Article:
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Credit gives retailers a boost in sales

By Emily J. Cappiello

One of the most important ways to increase floor covering sales is credit. When the economy dipped, consumers had a hard time getting credit, but now that consumer spending has increased, credit lenders like GE Capital, TD Retail Card Services and Wells Fargo are ensuring retailers have the means to create blossoming sales.

Private-label credit cards are one way retailers offer credit to consumers. “It gives the consumer an unencumbered line of credit that doesn’t impact her ability to use her Visa/Mastercard/Amex in her daily life,” said Marc Sczesnak, president of Mahwah, N.J.-based TD Retail Card Services, the private label credit card division of TD Bank N.A. “A private label card also provides lower-cost financing and longer-term payment options than a bank card.” He added that financing plans, such as no-interest programs from six to 60 months, can help a consumer pay less in interest and obtain a manageable monthly payment that enables her to make larger purchases.

Sczesnak said some consumers who desire a high-ticket item may hesitate to make the purchase with their bank card because they do not want to incur high interest rates. Others may have too limited a credit line to purchase pricier goods on their bank cards. “With a private label program, floor covering retailers can extend an additional line of credit to qualified customers that does not interfere with the spending limitations on their bank cards.”

There are many benefits for the retailer as well. For example, Sczesnak said a private label credit card program differentiates that dealer from the competition. “A credit program also provides retailers with marketing opportunities they don’t receive with universal cards. Examples include statement inserts and messages that can be included every month; loyalty programs that help drive business; special financing promotions that enable the retailer to drive higher sales, and database marketing opportunities that can be used to focus campaigns and get more bang for the marketing buck.”

There are many options when it comes to determining which lender is best. For example, retail groups like Abbey Carpet and Alliance Flooring turn to Wells Fargo. Wells Fargo’s Flooring Solutions credit program offers services that meet both dealer and consumer needs. The Flooring Solutions program is customer centric in its special-terms promotions while offering dealer-centric features such as pricing. In addition, retailers can choose from 12-, 18- or 24-month, no-interest promotions.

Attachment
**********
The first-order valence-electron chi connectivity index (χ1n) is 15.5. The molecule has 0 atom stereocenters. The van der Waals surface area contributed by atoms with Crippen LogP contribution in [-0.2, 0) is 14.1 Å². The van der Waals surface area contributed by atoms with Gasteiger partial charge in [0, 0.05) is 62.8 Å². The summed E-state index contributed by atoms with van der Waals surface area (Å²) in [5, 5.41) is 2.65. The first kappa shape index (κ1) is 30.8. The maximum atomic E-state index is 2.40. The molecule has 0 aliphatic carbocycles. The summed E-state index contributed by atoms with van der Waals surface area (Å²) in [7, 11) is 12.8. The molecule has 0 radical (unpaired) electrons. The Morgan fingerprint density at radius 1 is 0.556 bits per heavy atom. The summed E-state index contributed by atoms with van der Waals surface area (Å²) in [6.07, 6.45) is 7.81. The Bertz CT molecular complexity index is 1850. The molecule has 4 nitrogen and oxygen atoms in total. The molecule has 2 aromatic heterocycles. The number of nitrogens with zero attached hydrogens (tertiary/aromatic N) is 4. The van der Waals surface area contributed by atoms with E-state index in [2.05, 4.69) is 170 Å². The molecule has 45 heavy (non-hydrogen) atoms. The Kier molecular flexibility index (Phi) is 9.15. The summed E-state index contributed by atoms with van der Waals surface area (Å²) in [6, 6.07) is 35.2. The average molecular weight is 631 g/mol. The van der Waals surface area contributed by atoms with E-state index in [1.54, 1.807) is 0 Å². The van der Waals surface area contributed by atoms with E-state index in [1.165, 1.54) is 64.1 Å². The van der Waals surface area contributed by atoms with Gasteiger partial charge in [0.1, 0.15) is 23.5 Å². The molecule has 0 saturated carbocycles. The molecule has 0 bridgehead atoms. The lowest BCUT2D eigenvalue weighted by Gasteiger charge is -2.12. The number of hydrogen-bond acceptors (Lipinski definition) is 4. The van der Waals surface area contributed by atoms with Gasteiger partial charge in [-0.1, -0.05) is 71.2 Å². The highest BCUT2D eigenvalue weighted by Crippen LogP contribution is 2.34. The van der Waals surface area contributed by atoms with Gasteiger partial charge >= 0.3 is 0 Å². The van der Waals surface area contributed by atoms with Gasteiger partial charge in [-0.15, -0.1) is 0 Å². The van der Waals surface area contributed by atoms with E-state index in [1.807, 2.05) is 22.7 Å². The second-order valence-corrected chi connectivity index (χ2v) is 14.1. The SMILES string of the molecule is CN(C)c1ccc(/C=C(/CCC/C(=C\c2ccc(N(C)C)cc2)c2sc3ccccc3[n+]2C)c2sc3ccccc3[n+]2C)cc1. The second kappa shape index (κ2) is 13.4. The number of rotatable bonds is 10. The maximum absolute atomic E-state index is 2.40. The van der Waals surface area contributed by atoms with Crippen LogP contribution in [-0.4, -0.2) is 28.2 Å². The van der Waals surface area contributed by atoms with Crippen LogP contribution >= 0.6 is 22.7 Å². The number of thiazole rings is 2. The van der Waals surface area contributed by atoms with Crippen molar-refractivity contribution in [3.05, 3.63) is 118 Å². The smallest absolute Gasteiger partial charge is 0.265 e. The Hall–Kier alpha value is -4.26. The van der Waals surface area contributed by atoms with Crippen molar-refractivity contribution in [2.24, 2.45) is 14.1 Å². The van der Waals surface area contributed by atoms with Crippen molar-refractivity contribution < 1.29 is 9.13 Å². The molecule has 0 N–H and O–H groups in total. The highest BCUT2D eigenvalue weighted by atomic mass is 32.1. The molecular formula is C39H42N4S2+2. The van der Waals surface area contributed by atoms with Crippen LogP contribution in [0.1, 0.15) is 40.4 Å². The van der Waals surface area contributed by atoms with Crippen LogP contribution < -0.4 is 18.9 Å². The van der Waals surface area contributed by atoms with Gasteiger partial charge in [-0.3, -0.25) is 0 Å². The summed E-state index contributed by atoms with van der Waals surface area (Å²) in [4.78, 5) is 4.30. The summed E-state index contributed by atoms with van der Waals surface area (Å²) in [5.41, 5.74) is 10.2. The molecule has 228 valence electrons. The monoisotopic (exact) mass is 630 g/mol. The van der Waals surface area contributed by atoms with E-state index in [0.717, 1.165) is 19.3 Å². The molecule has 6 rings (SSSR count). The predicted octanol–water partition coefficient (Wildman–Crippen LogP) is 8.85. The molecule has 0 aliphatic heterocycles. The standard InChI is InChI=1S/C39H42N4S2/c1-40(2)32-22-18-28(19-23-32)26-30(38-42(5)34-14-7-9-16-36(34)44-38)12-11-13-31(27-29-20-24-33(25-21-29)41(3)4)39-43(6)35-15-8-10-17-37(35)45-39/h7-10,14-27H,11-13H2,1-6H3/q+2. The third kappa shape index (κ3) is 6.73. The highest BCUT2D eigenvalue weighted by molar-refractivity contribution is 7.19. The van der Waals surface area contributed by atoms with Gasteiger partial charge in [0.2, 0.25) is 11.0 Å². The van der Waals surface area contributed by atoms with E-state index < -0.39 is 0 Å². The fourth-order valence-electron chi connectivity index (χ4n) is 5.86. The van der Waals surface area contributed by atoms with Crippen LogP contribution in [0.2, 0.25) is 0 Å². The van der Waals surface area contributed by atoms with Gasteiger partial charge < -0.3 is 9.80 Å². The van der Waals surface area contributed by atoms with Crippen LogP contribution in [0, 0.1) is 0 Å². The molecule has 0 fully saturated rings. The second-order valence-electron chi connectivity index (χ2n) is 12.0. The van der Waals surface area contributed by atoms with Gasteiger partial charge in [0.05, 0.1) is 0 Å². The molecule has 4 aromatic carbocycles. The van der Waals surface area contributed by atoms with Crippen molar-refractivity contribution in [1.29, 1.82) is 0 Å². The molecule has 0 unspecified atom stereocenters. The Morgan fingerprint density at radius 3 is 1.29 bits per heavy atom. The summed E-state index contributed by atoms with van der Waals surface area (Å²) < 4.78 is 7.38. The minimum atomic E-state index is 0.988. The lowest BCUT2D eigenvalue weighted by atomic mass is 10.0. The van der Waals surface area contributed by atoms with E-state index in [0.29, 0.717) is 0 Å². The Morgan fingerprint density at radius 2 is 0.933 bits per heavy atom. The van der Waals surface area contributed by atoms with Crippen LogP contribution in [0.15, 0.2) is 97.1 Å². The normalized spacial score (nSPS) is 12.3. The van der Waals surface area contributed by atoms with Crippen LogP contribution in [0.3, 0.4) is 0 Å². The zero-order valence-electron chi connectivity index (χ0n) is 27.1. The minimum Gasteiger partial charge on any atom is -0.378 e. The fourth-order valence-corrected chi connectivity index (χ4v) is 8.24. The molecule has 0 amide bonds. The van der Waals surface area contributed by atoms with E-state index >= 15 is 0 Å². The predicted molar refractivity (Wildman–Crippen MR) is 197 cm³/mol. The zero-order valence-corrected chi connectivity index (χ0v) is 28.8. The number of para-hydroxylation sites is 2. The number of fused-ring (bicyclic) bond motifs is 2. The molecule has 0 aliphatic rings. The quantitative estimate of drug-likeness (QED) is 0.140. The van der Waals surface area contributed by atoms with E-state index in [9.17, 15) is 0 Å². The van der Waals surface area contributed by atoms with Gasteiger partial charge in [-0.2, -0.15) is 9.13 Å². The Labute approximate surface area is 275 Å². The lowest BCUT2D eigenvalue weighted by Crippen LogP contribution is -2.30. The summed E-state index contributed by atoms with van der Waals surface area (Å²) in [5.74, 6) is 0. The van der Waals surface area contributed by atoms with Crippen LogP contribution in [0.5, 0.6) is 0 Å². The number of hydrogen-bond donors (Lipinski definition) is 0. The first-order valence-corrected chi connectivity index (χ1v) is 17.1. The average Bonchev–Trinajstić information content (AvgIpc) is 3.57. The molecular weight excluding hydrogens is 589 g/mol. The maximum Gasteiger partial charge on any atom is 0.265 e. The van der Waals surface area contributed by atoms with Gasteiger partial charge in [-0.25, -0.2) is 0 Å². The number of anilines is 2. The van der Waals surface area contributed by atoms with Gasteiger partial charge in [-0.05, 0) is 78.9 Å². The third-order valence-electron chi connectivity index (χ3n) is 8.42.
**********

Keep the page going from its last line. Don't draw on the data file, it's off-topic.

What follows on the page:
Large companies like Shaw and Mohawk offer lines of credit to retailers with an emphasis on its aligned dealers during the past two years. Both companies have a strong connection with GE Capital. Mohawk boasts more than 1 million consumers holding private store credit cards with about $5 billion in credit lines. In addition, it offers Mastercard/Visa processing through Chase.

Aside from specific programs, flooring manufacturers are ensuring retailers have the necessary physical tools when the consumer applies for credit. As an example, Shaw teamed with Versatile Systems and CitiFinancial to place easy-to-use, in-store kiosks in retail locations. “In this challenging market, it’s more important than ever to make the credit application process simple and accessible,” said Scott Humphrey, director, Shaw Flooring Network.

In addition, some major flooring companies like Shaw and Mohawk are teaming up with Blue Tarp, a credit provider specializing in business-to-business credit management services for the building materials industry. Consumers can use Blue Tarp privately to apply for a line of credit, encouraging more customers to apply on the spot in a flooring store. “If a consumer is denied credit, it is a private matter and not an embarrassing or awkward situation for the sales associate or buyer,” Humphrey said. “If approved, it encourages her to make the purchase at that store.”

Distributors also offer lines of credit, which can serve as either an emergency line or just another way to continue the flow of goods into a retail store. In 2012, the industry’s No. 1 distributor, J.J. Haines, cut off its partnership with BrandSource and will be working directly with GE Capital to bring additional lines of credit to its customers.